1373 Cincinnati

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1373 Cincinnati
Discovery [1]
Discovered byE. Hubble
Discovery siteMount Wilson Obs.
Discovery date30 August 1935
Designations
MPC designation(1373) Cincinnati
Named after
Cincinnati Observatory[1]
1935 QN
main-belt[1] · (outer)[2][3]
Cybele[4] · ACO [5]
Orbital characteristics[2]
Epoch 27 April 2019 (JD 2458600.5)
Uncertainty parameter 0
Observation arc82.62 yr (30,176 d)
Aphelion4.4958 AU
Perihelion2.3457 AU
3.4208 AU
Eccentricity0.3143
6.33 yr (2,311 d)
98.044°
0° 9m 20.88s / day
Inclination38.936°
297.47°
99.148°
TJupiter2.7190
Physical characteristics
Mean diameter
19.448±0.175 km[6][7]
19.751±0.165 km[8]
22.16±1.66 km[9]
5.2834±0.0002 h[10]
0.119[9]
0.1518[8]
0.155[6][7]
SMASS = Xk[11]
M[8]
11.20[6][8][9]
11.5[1][2][3]

1373 Cincinnati, provisional designation 1935 QN, is an asteroid in a comet-like orbit from the Cybele region, located at the outermost rim of the asteroid belt, approximately 20 kilometers (12 miles) in diameter. It was the only asteroid discovery made by famous American astronomer Edwin Hubble, while observing distant galaxies at Mount Wilson Observatory in California on 30 August 1935.[1] The rather spherical X-type asteroid has a rotation period of 5.3 hours.[3] It was named for the Cincinnati Observatory.[1]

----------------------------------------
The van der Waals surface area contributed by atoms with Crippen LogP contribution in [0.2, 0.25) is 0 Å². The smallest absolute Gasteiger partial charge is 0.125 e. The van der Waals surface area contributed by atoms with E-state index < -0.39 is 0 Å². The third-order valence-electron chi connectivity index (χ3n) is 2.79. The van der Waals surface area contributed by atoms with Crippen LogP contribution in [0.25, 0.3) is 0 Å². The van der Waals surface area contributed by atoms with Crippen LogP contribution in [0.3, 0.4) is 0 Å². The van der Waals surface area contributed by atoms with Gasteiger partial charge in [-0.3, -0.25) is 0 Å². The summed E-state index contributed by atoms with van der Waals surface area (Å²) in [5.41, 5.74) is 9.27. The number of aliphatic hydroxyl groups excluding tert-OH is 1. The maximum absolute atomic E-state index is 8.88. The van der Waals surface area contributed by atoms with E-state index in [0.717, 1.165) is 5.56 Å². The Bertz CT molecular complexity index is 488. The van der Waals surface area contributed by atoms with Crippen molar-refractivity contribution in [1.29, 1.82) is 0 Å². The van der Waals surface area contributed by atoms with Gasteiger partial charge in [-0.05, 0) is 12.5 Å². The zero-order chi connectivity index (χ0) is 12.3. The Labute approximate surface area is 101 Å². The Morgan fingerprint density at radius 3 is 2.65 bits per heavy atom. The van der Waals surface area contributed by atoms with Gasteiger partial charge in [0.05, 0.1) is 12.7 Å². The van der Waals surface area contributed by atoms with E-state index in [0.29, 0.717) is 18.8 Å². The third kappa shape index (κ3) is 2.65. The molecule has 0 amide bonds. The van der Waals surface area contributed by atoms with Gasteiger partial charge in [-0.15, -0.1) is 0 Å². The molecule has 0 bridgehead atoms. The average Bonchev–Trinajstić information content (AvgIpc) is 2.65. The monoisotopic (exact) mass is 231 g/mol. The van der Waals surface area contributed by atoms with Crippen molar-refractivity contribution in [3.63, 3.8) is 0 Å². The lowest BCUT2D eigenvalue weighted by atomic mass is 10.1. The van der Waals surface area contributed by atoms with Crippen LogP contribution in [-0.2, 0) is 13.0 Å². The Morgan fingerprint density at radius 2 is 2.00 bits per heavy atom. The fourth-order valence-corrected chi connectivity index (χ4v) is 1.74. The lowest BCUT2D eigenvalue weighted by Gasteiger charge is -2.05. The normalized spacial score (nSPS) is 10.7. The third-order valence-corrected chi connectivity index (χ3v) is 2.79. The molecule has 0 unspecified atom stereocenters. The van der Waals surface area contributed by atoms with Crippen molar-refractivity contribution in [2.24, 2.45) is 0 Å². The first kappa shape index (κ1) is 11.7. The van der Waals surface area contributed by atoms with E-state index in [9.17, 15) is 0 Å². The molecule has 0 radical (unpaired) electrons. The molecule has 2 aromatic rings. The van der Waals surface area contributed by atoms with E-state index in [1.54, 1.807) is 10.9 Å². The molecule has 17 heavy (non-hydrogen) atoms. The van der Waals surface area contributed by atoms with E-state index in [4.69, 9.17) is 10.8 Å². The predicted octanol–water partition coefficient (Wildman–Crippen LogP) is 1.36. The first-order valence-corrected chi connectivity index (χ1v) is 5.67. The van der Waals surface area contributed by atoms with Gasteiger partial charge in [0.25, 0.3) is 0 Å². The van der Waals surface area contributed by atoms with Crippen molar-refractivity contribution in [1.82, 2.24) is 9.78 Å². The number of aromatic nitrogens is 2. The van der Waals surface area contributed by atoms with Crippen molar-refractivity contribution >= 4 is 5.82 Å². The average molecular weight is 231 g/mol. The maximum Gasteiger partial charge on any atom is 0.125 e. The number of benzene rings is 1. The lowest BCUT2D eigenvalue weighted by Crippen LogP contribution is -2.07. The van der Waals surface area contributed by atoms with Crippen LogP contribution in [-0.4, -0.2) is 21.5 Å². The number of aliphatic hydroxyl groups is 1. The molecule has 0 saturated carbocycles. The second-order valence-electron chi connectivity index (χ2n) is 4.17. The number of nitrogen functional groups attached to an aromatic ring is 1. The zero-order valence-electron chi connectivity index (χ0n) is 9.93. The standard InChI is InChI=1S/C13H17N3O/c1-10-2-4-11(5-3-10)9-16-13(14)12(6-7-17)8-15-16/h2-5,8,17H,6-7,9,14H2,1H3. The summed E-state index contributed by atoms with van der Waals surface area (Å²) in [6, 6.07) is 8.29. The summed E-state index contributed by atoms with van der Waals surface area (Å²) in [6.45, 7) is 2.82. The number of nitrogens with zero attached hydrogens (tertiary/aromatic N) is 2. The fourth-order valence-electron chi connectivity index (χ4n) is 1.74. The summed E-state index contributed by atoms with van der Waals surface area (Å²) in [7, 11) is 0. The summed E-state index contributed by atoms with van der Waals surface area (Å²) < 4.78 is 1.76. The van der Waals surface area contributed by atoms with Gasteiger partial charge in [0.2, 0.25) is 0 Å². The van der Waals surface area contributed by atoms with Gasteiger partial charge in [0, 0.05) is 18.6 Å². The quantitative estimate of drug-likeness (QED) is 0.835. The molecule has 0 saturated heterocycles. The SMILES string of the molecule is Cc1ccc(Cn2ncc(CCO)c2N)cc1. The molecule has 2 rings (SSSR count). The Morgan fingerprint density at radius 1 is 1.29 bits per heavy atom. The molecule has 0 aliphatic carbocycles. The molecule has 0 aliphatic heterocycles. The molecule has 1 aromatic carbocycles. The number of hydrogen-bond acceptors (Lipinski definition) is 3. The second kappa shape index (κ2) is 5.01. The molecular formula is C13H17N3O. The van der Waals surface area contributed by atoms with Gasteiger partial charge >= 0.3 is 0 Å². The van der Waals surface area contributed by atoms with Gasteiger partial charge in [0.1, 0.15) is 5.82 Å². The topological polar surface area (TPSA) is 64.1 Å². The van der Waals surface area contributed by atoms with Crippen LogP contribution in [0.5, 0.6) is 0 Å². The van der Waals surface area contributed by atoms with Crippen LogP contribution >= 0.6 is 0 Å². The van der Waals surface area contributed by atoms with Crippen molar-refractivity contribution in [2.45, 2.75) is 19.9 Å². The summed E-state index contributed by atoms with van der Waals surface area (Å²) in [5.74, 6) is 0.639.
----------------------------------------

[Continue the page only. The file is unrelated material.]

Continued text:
Orbit and classification[edit]

Cincinnati orbits the Sun in the outermost asteroid belt at a distance of 2.3–4.5 AU once every 6 years and 4 months (2,311 days; semi-major axis of 3.42 AU). Its orbit has an eccentricity of 0.31 and an inclination of 39° with respect to the ecliptic.[2] The body's observation arc begins with its official discovery observation at Mount Wilson in August 1935.[1]